New research findings from France suggest the typical Western diet - one that's low in fibre and high in calories and processed food - is linked to an increased risk of colorectal cancer risk.
The study, conducted by researchers at the Institute Gustave Roussy, identified four dietary patterns. A "healthy" diet was considered high in fruit, vegetable, olive oil and fish intake. A "Western" diet was high in processed meats, eggs, butter, potatoes, processed grains and cheese. A "drinker" diet had an emphasis on alcoholic beverages, snacks, sandwiches and processed meats.
Researchers found that the participants whose diet closely matched the "Western" were 39 percent more likely to develop an adenoma and the "drinker" diet was associated with a 58 percent higher risk compared to the "healthy" diet.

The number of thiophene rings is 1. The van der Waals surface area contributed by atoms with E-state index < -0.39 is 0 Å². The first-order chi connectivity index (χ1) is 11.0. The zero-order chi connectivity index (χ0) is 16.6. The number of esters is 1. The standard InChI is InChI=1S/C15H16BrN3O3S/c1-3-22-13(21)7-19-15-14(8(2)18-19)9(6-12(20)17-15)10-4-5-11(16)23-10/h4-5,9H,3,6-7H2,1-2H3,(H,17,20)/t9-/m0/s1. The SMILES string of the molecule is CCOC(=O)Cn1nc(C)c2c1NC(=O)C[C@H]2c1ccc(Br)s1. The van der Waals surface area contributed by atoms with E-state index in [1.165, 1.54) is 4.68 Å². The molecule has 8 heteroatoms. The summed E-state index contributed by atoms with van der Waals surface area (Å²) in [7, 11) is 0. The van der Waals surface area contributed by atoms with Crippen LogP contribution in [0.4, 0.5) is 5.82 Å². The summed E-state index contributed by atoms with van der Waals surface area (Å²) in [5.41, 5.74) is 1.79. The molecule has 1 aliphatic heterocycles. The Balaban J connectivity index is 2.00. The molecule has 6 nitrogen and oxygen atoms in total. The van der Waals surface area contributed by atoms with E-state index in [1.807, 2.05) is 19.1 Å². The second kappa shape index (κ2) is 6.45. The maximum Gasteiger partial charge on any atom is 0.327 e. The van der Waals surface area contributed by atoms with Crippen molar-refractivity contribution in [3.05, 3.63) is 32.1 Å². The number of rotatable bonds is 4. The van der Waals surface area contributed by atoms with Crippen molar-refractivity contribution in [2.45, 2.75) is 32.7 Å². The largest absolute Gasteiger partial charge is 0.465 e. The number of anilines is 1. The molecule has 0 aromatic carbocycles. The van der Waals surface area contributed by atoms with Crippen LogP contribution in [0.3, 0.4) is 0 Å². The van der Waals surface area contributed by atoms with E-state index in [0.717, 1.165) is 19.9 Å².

An adenoma is a collection of growths, or polyps, that can grow on the colon. While these growths are benign, some have the potential to become cancerous.
The study also revealed that people whose diet was rich in meat had a 58 percent higher risk of colorectal cancer risk compared to those following a "healthy" diet.
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